If you have seen the trailer or read about The Mean One, I am here to tell you that you get exactly what you pay for. The Mean One is ninety minutes of unashamed dumb fun. If at any point you didn’t like what you had seen or read about this movie then I can guarantee you that this is not for you (and that’s okay). The Mean One knows exactly what it is, and knows exactly what it is accomplishing. A popcorn-shoving, goofy-gorefest of a time that’ll make any fan of campy horror happy.
The Mean One stars Krystle Martin as Cindy, who returns to her hometown of “Newville” twenty years after the death of her mother. As she traverses the town, and by proxy her trauma, she learns that the town no longer celebrates Christmas. Which leads her to learn about an evil Christmas-hating being they call “The Mean One.” With the help of a local deputy and the town drunk, they’ll work to bring down the Mean One once and for all.
What is probably the most bizarre aspect of this movie is its characters. Each character matches a stereotype that the film exploits for the entire duration. The crooked politician will parade herself around with flyers and stickers on her at all times. The sheriff who is cold and distant and seems to harbor a dark secret. The town drunk whose empty liquor bottles flood the ground as he cracks his car door open. And the deputy that has to mention he’s Jewish constantly.
Which is probably The Mean One‘s worst aspect – the constant stereotypes. I’m not expecting The Godfather levels of complex characterization. Still, there wasn’t any slight effort to characterize outside of the “face in the mud” stereotypes. There is enough of the Mean One’s presence to offset these low moments. But, the issues detract from the overall experience rather than enhance it. I know this movie is attempting to mirror Hallmark and Lifetime movies. However, the opportunity to do a little more would’ve sweetened the experience a bit more.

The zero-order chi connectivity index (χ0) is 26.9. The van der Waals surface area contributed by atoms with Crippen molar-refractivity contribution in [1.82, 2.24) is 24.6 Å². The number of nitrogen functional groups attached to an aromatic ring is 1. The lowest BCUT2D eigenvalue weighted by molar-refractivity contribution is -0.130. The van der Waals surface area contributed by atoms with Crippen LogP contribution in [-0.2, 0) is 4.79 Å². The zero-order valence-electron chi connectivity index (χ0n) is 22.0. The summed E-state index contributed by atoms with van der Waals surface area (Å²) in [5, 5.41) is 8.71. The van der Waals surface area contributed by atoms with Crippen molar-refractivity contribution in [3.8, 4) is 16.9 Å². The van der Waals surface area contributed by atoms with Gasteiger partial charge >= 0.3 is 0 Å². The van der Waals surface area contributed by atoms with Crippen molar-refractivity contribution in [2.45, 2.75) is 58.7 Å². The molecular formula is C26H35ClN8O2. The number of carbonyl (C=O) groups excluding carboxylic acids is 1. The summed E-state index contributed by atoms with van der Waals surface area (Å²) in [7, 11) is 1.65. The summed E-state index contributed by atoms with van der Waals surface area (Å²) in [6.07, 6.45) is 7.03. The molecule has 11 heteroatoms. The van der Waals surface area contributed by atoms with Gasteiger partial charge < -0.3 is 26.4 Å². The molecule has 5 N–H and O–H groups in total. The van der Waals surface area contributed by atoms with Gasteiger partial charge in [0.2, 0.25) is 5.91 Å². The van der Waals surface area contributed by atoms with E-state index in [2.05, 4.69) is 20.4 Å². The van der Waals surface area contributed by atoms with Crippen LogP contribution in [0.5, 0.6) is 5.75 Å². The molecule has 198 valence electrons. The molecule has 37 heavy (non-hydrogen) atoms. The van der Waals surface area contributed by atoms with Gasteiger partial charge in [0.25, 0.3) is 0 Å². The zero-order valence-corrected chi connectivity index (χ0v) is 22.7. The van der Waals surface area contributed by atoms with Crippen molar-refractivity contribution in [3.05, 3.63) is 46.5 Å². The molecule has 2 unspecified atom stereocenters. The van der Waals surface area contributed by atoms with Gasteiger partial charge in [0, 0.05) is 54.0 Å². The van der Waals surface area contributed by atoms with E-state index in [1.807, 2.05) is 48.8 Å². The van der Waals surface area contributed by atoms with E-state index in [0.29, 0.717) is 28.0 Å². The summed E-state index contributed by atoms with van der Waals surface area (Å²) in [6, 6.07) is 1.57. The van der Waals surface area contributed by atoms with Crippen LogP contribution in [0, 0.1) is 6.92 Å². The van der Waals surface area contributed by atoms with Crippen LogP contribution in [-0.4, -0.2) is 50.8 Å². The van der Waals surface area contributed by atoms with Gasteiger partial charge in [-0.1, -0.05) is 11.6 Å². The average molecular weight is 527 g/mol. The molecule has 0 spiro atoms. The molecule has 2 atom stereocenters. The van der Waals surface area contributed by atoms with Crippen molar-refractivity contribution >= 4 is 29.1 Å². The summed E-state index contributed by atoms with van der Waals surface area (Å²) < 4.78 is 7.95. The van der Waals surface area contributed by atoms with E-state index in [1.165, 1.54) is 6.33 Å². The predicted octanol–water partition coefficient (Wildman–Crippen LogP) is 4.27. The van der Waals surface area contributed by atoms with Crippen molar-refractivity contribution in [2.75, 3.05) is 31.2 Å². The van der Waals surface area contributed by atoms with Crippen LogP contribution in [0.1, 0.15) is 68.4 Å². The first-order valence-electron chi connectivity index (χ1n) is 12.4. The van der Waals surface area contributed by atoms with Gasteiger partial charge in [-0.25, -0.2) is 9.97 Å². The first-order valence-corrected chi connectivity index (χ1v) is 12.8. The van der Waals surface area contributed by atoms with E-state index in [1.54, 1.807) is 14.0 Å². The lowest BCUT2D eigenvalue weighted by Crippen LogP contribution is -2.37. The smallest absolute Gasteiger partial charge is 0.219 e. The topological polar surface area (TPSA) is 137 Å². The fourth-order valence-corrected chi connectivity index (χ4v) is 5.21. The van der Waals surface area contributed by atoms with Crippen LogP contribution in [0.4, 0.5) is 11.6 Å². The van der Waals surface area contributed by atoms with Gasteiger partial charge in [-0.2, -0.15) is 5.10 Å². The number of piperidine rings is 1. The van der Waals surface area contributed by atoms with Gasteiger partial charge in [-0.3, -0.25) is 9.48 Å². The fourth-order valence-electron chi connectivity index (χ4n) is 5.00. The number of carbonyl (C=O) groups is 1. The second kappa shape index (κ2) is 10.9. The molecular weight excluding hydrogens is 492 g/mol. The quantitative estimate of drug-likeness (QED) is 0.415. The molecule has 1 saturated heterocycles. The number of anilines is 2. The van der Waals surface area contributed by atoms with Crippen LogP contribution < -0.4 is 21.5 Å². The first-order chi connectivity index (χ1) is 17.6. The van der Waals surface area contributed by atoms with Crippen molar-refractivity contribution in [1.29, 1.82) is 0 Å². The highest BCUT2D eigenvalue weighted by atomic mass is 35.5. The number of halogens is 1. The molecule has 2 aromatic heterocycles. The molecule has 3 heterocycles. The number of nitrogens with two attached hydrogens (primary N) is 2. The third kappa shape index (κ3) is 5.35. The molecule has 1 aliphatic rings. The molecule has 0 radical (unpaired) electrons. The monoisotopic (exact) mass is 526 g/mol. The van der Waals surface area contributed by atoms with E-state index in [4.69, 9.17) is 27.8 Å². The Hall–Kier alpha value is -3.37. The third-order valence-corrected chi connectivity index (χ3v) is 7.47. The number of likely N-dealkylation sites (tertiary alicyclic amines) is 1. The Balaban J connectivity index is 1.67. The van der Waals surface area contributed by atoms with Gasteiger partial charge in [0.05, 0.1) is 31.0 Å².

The real star of this movie is the mean one himself, David Howard Thornton. Much like his appearance as Art the Clown in Terrifier, Thornton delivers a masterful performance. While there are goofy growls and yelps, most of the Mean One’s communication is through movement. Movement of which comes directly out of this movie’s subject, Ron Howard’s How the Grinch Stole Christmas. What makes the movements so enthralling is how he recontextualizes them within the confines of this movie.
In How the Grinch Stole Christmas, Jim Carrey’s movement was done through “Mickey Mousing”. Most of his movements were accompanied by a score or collection of sound effects. That technique appears here as well, but instead of a grandiose-Christmasy score accompanying it, we see pure bloodshed. The best example takes place in a scene that occurs in a diner (the one during the day – there are two diner scenes in this movie). The Mean One is creeping around the diner and making small movements that are ripped out of How the Grinch Stole Christmas. Which is then proceeded by the most beautiful marriage of crude Adobe After Effects and people screaming.
The low budget really shines through and heightens the overall impact of the movie. Most scenes are extremely oversaturated, the CGI is crude and amateurish, but somehow they all work in tandem to boost the tone. This leads to what makes this movie so enjoyable: its inventiveness. There were plenty of opportunities for this movie to go off the rails, but it kept driving. The Mean One should have no reason to be this fun, and it makes every effort to put the audience’s experience first.
The Mean One is the quintessential Christmas flick for fans of campy horror. It never wavers in its ninety-minute runtime to tell a message of “Christmas is about family” or something goofy like that. You will get the dumbest kills, the worst acting imaginable, and some of the worst cinematography in a movie – but that is 100% what I was wanting out of this. The Mean One is this year’s big Christmas movie and you should take the entire family to see it. – Jacob Mauceri
The Mean One is opening exclusively at Regal Cinemas nationwide on December 9th.